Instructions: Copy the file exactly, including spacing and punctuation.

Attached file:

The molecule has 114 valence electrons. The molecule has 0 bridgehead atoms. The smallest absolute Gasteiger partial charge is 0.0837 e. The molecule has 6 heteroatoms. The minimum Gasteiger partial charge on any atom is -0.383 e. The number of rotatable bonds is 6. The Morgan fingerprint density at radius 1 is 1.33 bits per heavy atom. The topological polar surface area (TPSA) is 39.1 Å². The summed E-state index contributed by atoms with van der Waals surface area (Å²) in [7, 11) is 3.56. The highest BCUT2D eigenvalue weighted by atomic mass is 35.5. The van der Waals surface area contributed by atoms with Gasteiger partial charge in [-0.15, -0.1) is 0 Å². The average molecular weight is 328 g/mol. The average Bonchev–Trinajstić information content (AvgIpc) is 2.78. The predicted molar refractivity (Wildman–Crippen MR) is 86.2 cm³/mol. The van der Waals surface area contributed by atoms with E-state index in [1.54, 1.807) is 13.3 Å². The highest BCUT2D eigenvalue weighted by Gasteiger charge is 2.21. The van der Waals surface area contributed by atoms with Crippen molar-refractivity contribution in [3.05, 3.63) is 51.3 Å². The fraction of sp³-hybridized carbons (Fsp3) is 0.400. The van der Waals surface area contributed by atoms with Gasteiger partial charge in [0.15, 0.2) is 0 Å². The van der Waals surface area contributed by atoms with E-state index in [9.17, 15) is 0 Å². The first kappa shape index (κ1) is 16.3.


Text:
The molecule has 114 valence electrons. The molecule has 0 bridgehead atoms. The smallest absolute Gasteiger partial charge is 0.0837 e. The molecule has 6 heteroatoms. The minimum Gasteiger partial charge on any atom is -0.383 e. The number of rotatable bonds is 6. The Morgan fingerprint density at radius 1 is 1.33 bits per heavy atom. The topological polar surface area (TPSA) is 39.1 Å². The summed E-state index contributed by atoms with van der Waals surface area (Å²) in [7, 11) is 3.56. The highest BCUT2D eigenvalue weighted by atomic mass is 35.5. The van der Waals surface area contributed by atoms with Gasteiger partial charge in [-0.15, -0.1) is 0 Å². The average molecular weight is 328 g/mol. The average Bonchev–Trinajstić information content (AvgIpc) is 2.78. The predicted molar refractivity (Wildman–Crippen MR) is 86.2 cm³/mol. The van der Waals surface area contributed by atoms with E-state index in [1.54, 1.807) is 13.3 Å². The highest BCUT2D eigenvalue weighted by Gasteiger charge is 2.21. The van der Waals surface area contributed by atoms with Crippen molar-refractivity contribution in [3.05, 3.63) is 51.3 Å². The fraction of sp³-hybridized carbons (Fsp3) is 0.400. The van der Waals surface area contributed by atoms with Gasteiger partial charge in [0.15, 0.2) is 0 Å². The van der Waals surface area contributed by atoms with E-state index in [9.17, 15) is 0 Å². The first kappa shape index (κ1) is 16.3.